Connect Holidays


Are we allowed to celebrate Cinco de Mayo? Yes! Respectfully, of course!

Dilemma:  Your friends invite you to go shopping for their “Cinco de Drinko” party. You want to celebrate Cinco de Mayo but you’re not trying to be a cultural appropriator.giphy (3).gif You try telling your friends maybe buying sombreros, fake mustaches and changing “Mayo” to “Drinko” isn’t the most respectful way to celebrate the holiday. So they retort with, “well then what is a respectful way to celebrate?” Now you start to wonder yourself.

Many people believe that Cinco de Mayo is Mexico’s Independence Day, but that day is actually celebrated on September 16. Cinco de Mayo is the celebration of Mexico’s victory in the Franco-Mexican war. In 1861, Mexico found itself in debt to Britain, Spain, and France. France decided to engage in war with Mexico while the other countries did not.

On May 5, 1862 the two countries fought in the Battle at Puebla. Although things were not looking good for Mexico because they were heavily outnumbered, they were still able to secure a victory thus creating a massive spark of hope for their country. This spark was what contributed to the creation of Cinco de Mayo.

Why the history lesson? Well it’s because I believe that the first step to respecting something, is understanding it. One of the worst things we as human beings can do is surround ourselves with ignorance. Today, with the click of a button we can read about anything we want to. Yet all too often, people would rather keep believing what they have always been told than do some research for themselves.

Here in the states we commonly celebrate Cinco de Mayo by getting together with friends and partying.  Bars decorate for the holiday and cities throw parades. It’s a lot of fun and should be thoroughly enjoyed but it should also be understood. It is a day which has very strong cultural significance, to treat it just as an excuse to get wasted and wear a poncho could cost you.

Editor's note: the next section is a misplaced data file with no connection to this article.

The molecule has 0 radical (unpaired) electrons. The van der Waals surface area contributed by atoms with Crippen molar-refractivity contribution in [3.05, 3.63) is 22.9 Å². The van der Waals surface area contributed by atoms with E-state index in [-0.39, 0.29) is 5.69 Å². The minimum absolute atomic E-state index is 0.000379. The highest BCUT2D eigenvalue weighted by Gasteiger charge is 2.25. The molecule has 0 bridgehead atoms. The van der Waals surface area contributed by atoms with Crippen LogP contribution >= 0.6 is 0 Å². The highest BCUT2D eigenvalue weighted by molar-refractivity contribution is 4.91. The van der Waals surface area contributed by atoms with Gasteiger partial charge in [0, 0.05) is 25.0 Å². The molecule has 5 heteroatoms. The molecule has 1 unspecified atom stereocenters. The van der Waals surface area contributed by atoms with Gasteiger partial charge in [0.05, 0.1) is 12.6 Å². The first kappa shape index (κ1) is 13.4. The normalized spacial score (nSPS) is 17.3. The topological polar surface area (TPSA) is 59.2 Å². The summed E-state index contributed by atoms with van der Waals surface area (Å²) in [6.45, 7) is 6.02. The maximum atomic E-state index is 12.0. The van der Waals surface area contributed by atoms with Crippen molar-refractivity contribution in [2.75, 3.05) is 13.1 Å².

This is why I suggest getting immersed in the actual culture before anything else. Find out if your city or town is putting on a parade. Or even go out to your local authentic Mexican restaurant and support it. It’s okay to do those kinds of things, and shucks it’s even okay to chase those tacos down with some tequila. It’s not okay to show up in a costume and attempt to order in what little Spanish you remember from 10th grade.

Remember, there is a fine line today between having fun and making fun of. Granted, it can be hard to see these days, trust me–the line is there. And if you aren’t careful with how you engage in these things, it can really hurt you. Many people have lost friends, jobs, and sometimes their lives because they offended someone else’s culture.

The holiday is intended to be fun and exciting, but please remember to keep it appropriate. In a bar full of drunk people screaming “Happy Cinco de Drinko!” be the voice of reason. Just say ” Happy Cinco de Mayo.”


Now you know how to respectfully celebrate this holiday, grab a vina and have a blast!


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